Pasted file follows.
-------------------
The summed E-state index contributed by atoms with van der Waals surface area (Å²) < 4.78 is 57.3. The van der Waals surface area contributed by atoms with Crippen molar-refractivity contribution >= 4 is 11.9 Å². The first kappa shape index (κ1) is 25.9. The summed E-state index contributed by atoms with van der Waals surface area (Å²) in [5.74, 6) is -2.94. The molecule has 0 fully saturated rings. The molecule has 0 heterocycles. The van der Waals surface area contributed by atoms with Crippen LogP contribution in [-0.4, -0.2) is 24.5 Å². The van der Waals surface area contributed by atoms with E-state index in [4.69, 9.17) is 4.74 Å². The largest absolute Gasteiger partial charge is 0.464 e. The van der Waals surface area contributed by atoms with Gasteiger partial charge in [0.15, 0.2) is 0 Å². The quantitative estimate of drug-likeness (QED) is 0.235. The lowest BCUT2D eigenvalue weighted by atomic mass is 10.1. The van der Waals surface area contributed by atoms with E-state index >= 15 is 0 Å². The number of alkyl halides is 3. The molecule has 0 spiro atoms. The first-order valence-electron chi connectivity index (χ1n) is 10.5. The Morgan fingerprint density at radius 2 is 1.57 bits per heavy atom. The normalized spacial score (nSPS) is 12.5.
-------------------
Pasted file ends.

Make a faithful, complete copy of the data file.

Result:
The summed E-state index contributed by atoms with van der Waals surface area (Å²) < 4.78 is 57.3. The van der Waals surface area contributed by atoms with Crippen molar-refractivity contribution >= 4 is 11.9 Å². The first kappa shape index (κ1) is 25.9. The summed E-state index contributed by atoms with van der Waals surface area (Å²) in [5.74, 6) is -2.94. The molecule has 0 fully saturated rings. The molecule has 0 heterocycles. The van der Waals surface area contributed by atoms with Crippen LogP contribution in [-0.4, -0.2) is 24.5 Å². The van der Waals surface area contributed by atoms with E-state index in [4.69, 9.17) is 4.74 Å². The largest absolute Gasteiger partial charge is 0.464 e. The van der Waals surface area contributed by atoms with Gasteiger partial charge in [0.15, 0.2) is 0 Å². The quantitative estimate of drug-likeness (QED) is 0.235. The lowest BCUT2D eigenvalue weighted by atomic mass is 10.1. The van der Waals surface area contributed by atoms with E-state index >= 15 is 0 Å². The number of alkyl halides is 3. The molecule has 0 spiro atoms. The first-order valence-electron chi connectivity index (χ1n) is 10.5. The Morgan fingerprint density at radius 2 is 1.57 bits per heavy atom. The normalized spacial score (nSPS) is 12.5.